A misappropriation of a trade secret may occur where a person acquires the trade secret through improper means or where the person discloses the trade secret in violatio of a duty to keep the information confidential.
The UTSA and the DTSA define improper means as including "theft, bribery, misrepresentation, breach or inducement of a breach of a duty to maintain secrecy, or espionage through electronic or other means." Courts have further held some intentional acts (other than independent development or reverse engineering) to discover the trade secret to constitute an improper means of acquisition.
A disclosure of a trade secret constitutes misappropriation if the disclosure constitutes a breach of a duty to keep information confidential. One situation where such a duty of confidentiality exists is in contract that specifies the duty. Such a contract may exist in an employer-employee relationship, or it may exist between the trade-secret holder and a third party, such as a supplier or vendor. Whether a party to that contract has breached the duty will depend on the specific circumstances under consideration.
Breach of Duty
Duty Arising Outside of Contract
The duty of confidentiality can arise outside of a contract. A particular relationship may indicate a duty not to disclose information. The employment relationship often is considered a “relationship of confidence” which would create a duty independent of any contractual provision. The business that a third-party does with a trade-secret owner often creates a duty to keep information confidential. There need not be any fiduciary relationship for the duty to arise.
John has a great idea for a new business. He has spent considerable time and money planning the business model, which is so innovative that it plans to be financially rewarding. John is careful to designate any material that has information relating to the business model as confidential and proprietary. John seeks capital to start the business, and in doing so, he must disclose the confidential business model to investors. In making the disclosure, John informs the investors that he expects the investors to keep the information confidential. One of the investors, Harold, is quiet when John communicates this expectation. Subsequently, Harold sells the information to a competitor of John.
Question: Has Harold misappropriated John’s trade secret?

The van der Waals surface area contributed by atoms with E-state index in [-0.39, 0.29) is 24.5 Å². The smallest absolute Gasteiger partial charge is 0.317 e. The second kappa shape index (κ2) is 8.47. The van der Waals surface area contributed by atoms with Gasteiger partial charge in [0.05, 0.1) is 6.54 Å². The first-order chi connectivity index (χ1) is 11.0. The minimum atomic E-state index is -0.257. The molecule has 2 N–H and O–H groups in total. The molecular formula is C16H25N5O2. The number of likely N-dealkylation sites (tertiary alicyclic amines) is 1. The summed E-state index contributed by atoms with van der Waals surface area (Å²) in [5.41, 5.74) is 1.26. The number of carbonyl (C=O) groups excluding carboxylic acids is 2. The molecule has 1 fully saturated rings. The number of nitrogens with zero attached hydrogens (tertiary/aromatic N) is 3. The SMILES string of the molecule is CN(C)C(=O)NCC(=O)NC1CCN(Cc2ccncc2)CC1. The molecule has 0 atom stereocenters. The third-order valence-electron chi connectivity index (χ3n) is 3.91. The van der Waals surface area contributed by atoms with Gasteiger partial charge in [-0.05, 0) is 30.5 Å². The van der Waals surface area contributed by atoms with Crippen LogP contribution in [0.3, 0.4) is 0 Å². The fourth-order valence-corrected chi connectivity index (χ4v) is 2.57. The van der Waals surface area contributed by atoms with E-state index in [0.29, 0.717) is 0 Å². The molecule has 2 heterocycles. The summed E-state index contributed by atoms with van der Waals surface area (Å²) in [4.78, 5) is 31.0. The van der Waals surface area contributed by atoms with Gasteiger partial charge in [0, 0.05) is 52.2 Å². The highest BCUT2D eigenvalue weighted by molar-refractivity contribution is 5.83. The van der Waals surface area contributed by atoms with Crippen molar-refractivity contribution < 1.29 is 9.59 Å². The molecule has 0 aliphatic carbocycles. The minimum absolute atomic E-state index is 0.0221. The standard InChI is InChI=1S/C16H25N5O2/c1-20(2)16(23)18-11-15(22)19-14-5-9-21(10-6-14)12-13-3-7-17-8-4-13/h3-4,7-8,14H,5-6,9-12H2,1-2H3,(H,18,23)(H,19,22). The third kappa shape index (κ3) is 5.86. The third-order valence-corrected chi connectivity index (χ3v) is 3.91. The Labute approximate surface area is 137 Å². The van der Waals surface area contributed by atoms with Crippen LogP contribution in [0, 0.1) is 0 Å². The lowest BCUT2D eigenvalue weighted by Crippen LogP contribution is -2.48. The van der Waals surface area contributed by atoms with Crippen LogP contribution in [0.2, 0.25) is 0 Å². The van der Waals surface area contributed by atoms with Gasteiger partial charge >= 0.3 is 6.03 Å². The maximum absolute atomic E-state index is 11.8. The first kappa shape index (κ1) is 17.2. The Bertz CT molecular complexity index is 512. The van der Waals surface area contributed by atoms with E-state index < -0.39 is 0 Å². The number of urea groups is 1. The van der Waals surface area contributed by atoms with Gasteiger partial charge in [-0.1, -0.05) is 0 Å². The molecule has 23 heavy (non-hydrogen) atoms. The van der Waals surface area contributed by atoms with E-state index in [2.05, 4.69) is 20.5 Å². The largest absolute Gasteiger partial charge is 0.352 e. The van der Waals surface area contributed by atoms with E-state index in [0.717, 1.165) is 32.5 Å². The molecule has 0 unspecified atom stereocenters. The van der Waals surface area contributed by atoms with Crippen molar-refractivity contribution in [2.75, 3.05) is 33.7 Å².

Clarence has developed a formula for creating a synthetic material. He makes affirmative efforts to keep the formula secret. Unfortunately, however, while at a party, Harold gets drunk and tells someone, Charlie, his secret formula. He writes it on a piece of paper and gives it to Bob, explaining only that “this formula will change the world!” Bob posts the formula to his Facebook account.
Question: Has Bob misappropriated Clarence’s trade secret?
Martin would like to know the client list of BIG BLOCK CO. (BBC), which is a trade secret. To that end, Martin enters BBC pretending to be a city inspector of the premises. THE BBC employees let him go anywhere in the building, based on his representation that he is a city inspector. Martin then proceeds to find a document with the client list on it, covertly takes a photograph of the document, and then leaves the building.
Question: Has Martin misappropriated the trade secret of BBC?
Answer to Question 3
No. The circumstances of Clarence disclosing the formula to Bob do not suggest any duty on Bob’s part to keep the information confidential. Nor did Bob acquire the information through improper means. Bob’s disclosure on Facebook would not constitute a misappropriation.
Answer to Question 2
Yes. The circumstances of John’s disclosure, including his express statement, indicate a reasonable expectation that the information be kept confidential. Harold has a duty to keep the information confidential. In disclosing the information, Harold has breached his duty, and thereby misappropriated the trade secret.
Answer to Question 1
Yes. Martin has made a misrepresentation in order to gain access to the trade secret. This would constitute an improper means of acquisition, so it would be a misappropriation.
Better Business Ideas (BBI) is a consulting firm that identifies strategies for businesses to become more profitable.Holis Inc. is a retail furniture business that has observed declining revenues over the past few years.Holis requests BBI to provide an analysis of its business.BBI then performs extensive data collection of, and research on, Holis and the retail furniture industry.
BBI creates a memo that outlines its findings and makes specific recommendations. BBI clearly marks the memo as “Confidential” and places it in a sealed envelope that is also marked accordingly. BBI implements other precautions to preserve the secrecy of the memo (e.g., confidentiality agreements with employees; current drafts in a locked cabinet). Nevertheless, a BBI employee secretly meets with a Holis executive and, for $2,000, discloses the contents of the memo—prior to BBI formally giving the memo to Holis. Having learned the memo’s contents, Holis proceeds to sever its relationship with BBI, refusing to pay for the findings and proposals that BBI documented in the memo.
Question: Has Holis committed a trade-secret violation?
Answer to Question 4
Yes. Holis has used improper means to discover confidential business information that is valuable. The contents of the memo are valuable as evidenced by the fact that Holis engaged BBI to produce the information. The means that Holis employed to acquire the information are improper: bribing an employee to disclose the contents of a confidential document is improper—even if otherwise legal. Finally, BBI has made reasonable efforts to protect the secrecy of the information.